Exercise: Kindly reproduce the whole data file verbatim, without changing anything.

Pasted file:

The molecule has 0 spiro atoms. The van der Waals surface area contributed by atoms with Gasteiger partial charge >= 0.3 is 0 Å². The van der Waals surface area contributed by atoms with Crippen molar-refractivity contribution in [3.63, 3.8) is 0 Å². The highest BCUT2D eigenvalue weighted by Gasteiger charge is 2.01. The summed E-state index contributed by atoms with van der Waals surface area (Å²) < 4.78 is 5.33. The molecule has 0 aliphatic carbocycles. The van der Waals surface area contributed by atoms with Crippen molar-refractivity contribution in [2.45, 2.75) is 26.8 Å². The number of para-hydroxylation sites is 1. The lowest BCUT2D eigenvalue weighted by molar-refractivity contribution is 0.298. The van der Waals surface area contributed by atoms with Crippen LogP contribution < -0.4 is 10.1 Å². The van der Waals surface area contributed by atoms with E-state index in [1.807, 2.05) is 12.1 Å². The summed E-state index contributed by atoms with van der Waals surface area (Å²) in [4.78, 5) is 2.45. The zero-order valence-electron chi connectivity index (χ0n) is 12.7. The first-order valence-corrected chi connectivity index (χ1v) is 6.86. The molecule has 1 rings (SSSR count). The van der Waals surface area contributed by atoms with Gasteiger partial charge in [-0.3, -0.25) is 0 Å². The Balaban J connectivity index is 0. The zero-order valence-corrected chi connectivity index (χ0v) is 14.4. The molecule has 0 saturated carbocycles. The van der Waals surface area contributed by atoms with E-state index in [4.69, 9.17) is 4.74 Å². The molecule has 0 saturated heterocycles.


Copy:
The molecule has 0 spiro atoms. The van der Waals surface area contributed by atoms with Gasteiger partial charge >= 0.3 is 0 Å². The van der Waals surface area contributed by atoms with Crippen molar-refractivity contribution in [3.63, 3.8) is 0 Å². The highest BCUT2D eigenvalue weighted by Gasteiger charge is 2.01. The summed E-state index contributed by atoms with van der Waals surface area (Å²) < 4.78 is 5.33. The molecule has 0 aliphatic carbocycles. The van der Waals surface area contributed by atoms with Crippen molar-refractivity contribution in [2.45, 2.75) is 26.8 Å². The number of para-hydroxylation sites is 1. The lowest BCUT2D eigenvalue weighted by molar-refractivity contribution is 0.298. The van der Waals surface area contributed by atoms with Crippen LogP contribution < -0.4 is 10.1 Å². The van der Waals surface area contributed by atoms with E-state index in [1.807, 2.05) is 12.1 Å². The summed E-state index contributed by atoms with van der Waals surface area (Å²) in [4.78, 5) is 2.45. The zero-order valence-electron chi connectivity index (χ0n) is 12.7. The first-order valence-corrected chi connectivity index (χ1v) is 6.86. The molecule has 1 rings (SSSR count). The van der Waals surface area contributed by atoms with Gasteiger partial charge in [-0.3, -0.25) is 0 Å². The Balaban J connectivity index is 0. The zero-order valence-corrected chi connectivity index (χ0v) is 14.4. The molecule has 0 saturated carbocycles. The van der Waals surface area contributed by atoms with E-state index in [4.69, 9.17) is 4.74 Å². The molecule has 0 saturated heterocycles.